17 September 2018

The final countdown

This Saturday’s NRL Preliminary Final between the Sydney Roosters and South Sydney Rabbitohs will be a fitting farewell to Allianz Stadium, which has provided the stage for so many memorable moments in rugby league.

It’s been 30 years since the venue broke ground in 1988. Bob Hawke was the then Prime Minister, Home and Away aired its first season, Nintendo just released the first Game Boy, floppy disks were a thing and Australia was about to receive access to the internet for the very first time.

Rugby league was largely an amateur game, played by garbos, truck drivers and milkmen on weekends to help pay the bills. You could bring a slab of beer into the game, with many of the food and beverage facilities, corporate suites and broadcast requirements retrofit into the venue as the sports business grew over the years.

The Newcastle Knights and Brisbane Broncos played their first season in the NSWRL, Arthur Beetson was the coach of Sydney Roosters and rugby league had just moved next door to its shiny new home after a longstanding romance with the SCG.

It seems an eternity ago that the likes of Mario Fenech, Ricky Stewart and Wally Lewis were running around at the SFS, which also hosted 14 State of Origin matches and 11 grand finals. Then there was the Super League War in 1995 and the formation of what millennials simply call the NRL.   

The SFS has been home to some of the most magical moments in the game, from Darren Albert’s match winning try in 1997 to the heroics Shaun Kenny-Dowall’s 50 metre intercept in the Roosters’ qualifying final in 2010.

Fast forward to 2018 and fans are busy talking about ‘The Bunker’, million dollar deals and the new state-of-the-art stadium which will serve rugby league fans well into the 21st century.

On the eve of a farewell finals series, Around the Grounds has compiled some of the game’s best moments, facts and figures to celebrate three decades of rugby league history at the SFS.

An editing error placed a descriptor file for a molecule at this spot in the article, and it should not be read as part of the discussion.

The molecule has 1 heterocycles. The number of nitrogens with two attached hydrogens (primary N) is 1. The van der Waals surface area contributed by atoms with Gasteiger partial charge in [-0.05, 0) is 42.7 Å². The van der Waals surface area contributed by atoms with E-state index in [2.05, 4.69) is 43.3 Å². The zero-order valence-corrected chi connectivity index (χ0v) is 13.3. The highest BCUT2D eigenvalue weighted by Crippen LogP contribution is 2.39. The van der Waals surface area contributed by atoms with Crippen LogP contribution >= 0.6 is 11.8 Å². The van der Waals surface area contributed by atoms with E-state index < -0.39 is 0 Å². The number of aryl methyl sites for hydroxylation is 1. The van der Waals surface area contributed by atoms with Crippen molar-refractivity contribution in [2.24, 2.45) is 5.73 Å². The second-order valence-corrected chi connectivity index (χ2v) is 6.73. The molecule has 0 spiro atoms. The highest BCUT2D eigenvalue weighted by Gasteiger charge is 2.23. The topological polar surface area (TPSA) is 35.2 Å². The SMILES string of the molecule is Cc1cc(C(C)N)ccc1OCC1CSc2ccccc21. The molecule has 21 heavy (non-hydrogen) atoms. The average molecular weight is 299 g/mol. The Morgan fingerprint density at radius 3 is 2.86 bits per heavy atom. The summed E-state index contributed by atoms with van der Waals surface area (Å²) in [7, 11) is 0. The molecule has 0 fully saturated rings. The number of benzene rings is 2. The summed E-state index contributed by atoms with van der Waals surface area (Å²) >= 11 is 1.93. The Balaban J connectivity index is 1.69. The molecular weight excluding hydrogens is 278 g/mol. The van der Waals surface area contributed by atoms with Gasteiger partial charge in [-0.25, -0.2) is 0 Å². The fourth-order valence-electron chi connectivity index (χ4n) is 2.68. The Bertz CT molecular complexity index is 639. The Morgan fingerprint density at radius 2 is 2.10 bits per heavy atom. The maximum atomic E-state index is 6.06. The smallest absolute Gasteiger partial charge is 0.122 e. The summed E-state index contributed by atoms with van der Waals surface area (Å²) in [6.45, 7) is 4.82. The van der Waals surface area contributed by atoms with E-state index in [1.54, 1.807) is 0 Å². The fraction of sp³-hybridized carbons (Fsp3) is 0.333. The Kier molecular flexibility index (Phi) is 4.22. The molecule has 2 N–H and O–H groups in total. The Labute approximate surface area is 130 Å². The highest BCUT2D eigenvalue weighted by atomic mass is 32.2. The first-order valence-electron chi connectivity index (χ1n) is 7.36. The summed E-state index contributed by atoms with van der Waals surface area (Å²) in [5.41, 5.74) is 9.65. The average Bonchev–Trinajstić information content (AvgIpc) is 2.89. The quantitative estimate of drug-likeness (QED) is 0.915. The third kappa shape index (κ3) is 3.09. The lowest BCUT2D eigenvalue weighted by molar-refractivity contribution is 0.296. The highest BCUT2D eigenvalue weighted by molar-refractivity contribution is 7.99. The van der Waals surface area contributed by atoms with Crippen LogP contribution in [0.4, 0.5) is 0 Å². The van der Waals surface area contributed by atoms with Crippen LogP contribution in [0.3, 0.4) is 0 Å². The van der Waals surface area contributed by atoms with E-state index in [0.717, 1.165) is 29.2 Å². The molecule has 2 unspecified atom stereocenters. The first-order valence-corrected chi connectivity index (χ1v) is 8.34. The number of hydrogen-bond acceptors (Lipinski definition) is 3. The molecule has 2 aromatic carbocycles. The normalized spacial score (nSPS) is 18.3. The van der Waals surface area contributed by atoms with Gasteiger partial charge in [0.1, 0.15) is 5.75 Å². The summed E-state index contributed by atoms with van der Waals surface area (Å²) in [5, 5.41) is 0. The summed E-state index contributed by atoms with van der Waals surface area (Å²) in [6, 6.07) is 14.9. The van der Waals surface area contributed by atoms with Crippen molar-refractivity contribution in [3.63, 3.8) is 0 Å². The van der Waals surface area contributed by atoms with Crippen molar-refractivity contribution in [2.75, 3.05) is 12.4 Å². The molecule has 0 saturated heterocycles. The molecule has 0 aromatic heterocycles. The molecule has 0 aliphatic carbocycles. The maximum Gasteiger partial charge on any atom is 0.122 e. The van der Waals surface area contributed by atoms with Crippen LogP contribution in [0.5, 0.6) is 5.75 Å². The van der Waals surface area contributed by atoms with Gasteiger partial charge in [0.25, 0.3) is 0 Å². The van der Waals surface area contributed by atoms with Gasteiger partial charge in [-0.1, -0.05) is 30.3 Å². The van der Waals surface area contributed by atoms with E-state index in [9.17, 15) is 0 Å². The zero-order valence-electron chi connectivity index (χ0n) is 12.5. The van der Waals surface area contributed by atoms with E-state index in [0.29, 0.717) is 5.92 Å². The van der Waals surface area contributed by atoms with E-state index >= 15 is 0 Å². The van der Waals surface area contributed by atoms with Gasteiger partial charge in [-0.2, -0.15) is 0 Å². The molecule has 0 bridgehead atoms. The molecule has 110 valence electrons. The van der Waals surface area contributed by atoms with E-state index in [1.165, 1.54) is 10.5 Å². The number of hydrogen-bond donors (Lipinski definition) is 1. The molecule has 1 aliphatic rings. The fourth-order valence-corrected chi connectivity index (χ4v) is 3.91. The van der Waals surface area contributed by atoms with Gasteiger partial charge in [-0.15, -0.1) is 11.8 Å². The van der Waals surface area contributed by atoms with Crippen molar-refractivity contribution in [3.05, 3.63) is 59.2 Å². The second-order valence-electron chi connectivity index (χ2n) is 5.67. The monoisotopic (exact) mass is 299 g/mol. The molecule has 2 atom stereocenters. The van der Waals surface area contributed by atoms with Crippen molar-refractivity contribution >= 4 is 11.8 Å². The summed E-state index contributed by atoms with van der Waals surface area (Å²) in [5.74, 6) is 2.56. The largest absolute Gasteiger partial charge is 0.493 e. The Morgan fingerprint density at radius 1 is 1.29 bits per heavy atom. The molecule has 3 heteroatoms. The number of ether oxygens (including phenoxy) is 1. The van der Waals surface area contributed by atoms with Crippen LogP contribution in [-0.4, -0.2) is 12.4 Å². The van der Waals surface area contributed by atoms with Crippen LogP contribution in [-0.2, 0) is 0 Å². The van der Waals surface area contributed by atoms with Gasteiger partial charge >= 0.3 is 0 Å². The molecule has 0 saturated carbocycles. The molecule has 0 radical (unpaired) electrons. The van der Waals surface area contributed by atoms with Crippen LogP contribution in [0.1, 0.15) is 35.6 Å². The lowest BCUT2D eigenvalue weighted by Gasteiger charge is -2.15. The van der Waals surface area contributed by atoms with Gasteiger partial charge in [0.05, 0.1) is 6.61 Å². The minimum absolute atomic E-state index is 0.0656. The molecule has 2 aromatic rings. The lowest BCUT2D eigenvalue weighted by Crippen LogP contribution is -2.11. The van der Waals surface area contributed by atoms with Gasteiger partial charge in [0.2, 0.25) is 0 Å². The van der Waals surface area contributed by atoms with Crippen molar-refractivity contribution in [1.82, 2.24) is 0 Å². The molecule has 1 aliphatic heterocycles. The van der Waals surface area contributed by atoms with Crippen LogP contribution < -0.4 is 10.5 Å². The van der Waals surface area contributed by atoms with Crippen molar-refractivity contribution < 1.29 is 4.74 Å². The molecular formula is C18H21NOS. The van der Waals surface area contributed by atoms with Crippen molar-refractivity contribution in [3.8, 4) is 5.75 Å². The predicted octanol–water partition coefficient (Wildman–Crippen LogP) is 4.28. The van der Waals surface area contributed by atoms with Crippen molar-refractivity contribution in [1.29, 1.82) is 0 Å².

1997 Grand Final, Newcastle v Manly: There has been no more poignant moment in modern rugby league than Darren Albert’s try seven seconds from fulltime to give the Knights their first premiership. It signalled the end of the Super League War, healed a divided code and gave birth to Immortal Andrew Johns and one of his greatest off-field moments involving Silverchair’s Daniel Johns.

1989 Grand Final, Canberra v Balmain: “Do you know how many free lunches and free dinners I've got because of that try?” Canberra reserve forward Steve Jackson was the improbable hero of the greatest grand final ever played, scoring a decisive try off a slalom-style run deep into extra time. He would go onto play Origin for Queensland, but his career would never reach the heights of 1989.

1991 Grand Final, Penrith v Canberra: Royce Simmons vowed to have a beer with everyone in Penrith after scoring two tries, including the match-winner in a 19-12 victory over Canberra. To put the achievement into context, Simmons scored 15 tries in an 11-year career, with the performance securing the Panthers’ first title and the end of his hard fought 237-game career.

2010 Qualifying Final, Roosters v Wests Tigers: The Tigers lead 15-14, have a scrum feed, 32 seconds left to play. They couldn’t possibly lose, could they? Three miracles ensued; a push at the scrum by front-rower Frank-Paul Nuuausala, a Braith Anasta field goal and a 50-metre Shaun Kenny-Dowall intercept led the Roosters to a remarkable victory at the SFS.

1998 Qualifying Final, Bulldogs v Parramatta: Epic meltdown or classic comeback? It depends on what side of the rivalry you sit. Parramatta led 18-2 with 10 minutes to go as they battled the Bulldogs for a place in the grand final. Craig Polla-Mounter, Rod Silva and Willie Talau all scored, with Daryl Halligan kicking the final two goals to send the Bulldogs on their way to a 32-20 extra time win.



Number of Club games: 669
Number of Finals: 126
Number of Grand Finals (incl Honour roll): 11
Number of minutes played (club level): 53,927
Number of minutes played (rep level): 2,646
Number of Origin games: 14
Number of Tests: 14
Number of RLWC games: 4
Number of World Club Challenge games: 1
Number of World Sevens events: 8
Number of City v Country games: 4
Total crowd attendance: 12 million 


Most games (Anthony Minichiello): 157
Most tries (Anthony Minichiello): 77
Most points (Craig Fitzgibbon): 860
Most wins (Luke Ricketson): 102
Most points in a game (Hazen El Masri): 1T, 11G
Most tries in a game (Nigel Vagana): 5T, R4 (2002)
Biggest win (Sydney City def. Souths): 62-0, R6 (1996)
Highest score (Roosters def. Cowboys): 64-30, R13 (2007)

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